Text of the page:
Qantas Mid-Air Jet Drama Injures 36
PERTH ~ Thirty-six passengers and crew were injured, some seriously, in a mid-air drama that forced a Qantas jetliner to make an emergency landing on Tuesday, the Australian carrier and police said.
The terrifying incident saw the Airbus A330-300 issue a mayday call when it suddenly changed altitude during a flight from Singapore to Perth, Qantas said.
It was the latest in a series of incidents that have tarnished the safety record of Qantas, which has long boasted a reputation of being one of the world’s safest airlines.
“A number of passengers and crew sustained injuries, including fractures and lacerations, on board QF72 this afternoon en route from Singapore to Perth following a sudden change in altitude,” the airline said.
A fleet of emergency vehicles was on standby at the Learmonth air base, about 1,100 kilometers northwest of the state capital Perth, when the plane landed, said Sergeant Greg Lambert of the West Australian Police.
“Some 36 people were injured in the incident, about 12 of them seriously,” he said.
Australian Transport Safety Bureau (ATSB) spokesman Ian Sangston said 15 people sustained serious injuries, including broken bones and cuts.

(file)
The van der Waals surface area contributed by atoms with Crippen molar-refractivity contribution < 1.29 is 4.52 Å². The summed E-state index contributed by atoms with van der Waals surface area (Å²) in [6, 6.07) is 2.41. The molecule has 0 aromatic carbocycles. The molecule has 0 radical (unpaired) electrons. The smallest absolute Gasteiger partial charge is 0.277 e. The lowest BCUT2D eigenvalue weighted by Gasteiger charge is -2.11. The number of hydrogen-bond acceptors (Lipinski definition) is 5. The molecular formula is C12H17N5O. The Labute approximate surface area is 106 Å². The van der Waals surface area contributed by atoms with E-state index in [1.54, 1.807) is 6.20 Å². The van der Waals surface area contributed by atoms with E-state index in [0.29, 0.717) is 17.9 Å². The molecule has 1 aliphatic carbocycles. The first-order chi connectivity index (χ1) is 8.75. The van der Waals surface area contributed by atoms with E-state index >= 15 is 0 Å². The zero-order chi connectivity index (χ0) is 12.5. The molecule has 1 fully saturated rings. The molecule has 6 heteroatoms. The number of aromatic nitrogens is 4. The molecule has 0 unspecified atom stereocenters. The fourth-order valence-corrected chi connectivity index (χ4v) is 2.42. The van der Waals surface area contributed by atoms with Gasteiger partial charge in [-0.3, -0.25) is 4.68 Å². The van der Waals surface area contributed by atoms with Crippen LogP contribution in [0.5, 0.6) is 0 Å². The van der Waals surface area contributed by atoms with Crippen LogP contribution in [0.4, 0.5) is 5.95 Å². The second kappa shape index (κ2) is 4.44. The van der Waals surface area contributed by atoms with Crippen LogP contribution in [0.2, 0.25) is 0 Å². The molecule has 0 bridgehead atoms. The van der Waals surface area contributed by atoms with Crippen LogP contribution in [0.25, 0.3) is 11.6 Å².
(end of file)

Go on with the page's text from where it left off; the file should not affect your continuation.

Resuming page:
“While cruising in level flight, the aircraft experienced a sudden in-flight upset, resulting in injuries to a number of cabin crew and passengers, primarily in the rear of the aircraft,” the ATSB said in a statement.
Neither the ATSB nor Qantas could not immediately confirm the number of injured or whether it was turbulence or another factor that had caused the aircraft, which was carrying 303 passengers and 10 crew, to drop or rise suddenly during flight.
“In terms of what happened, we’ll be investigating all sorts of possibilities, clear air turbulence perhaps,” Qantas regional manager Ian Gay told the Australian Broadcasting Corporation.
“But we’ll have to be looking at all of those; we don’t have any details at the moment.”
The incident was the fourth in two and a half months to dent Qantas’s once-enviable safety reputation.
On July 25, an exploding oxygen bottle punched a huge hole in the side of a Qantas Boeing 747-400, forcing an emergency landing in the Philippines. No passengers were injured in the mid-air drama.
The plane, which was carrying 365 people, was cruising at 8,800 meters en route from Hong Kong to Melbourne when the drama struck.
Just three days later, a Qantas Boeing 737-800 returned to Adelaide after a landing gear door failed to retract. And in early August a Boeing 767 bound for Manila turned back to Sydney after developing a hydraulic fluid leak.
Australian air safety watchdog the Civil Aviation Safety Authority in August announced a safety review of Qantas.
But it said that despite the review there was no evidence to suggest any links between three mid-air emergencies on Qantas flights.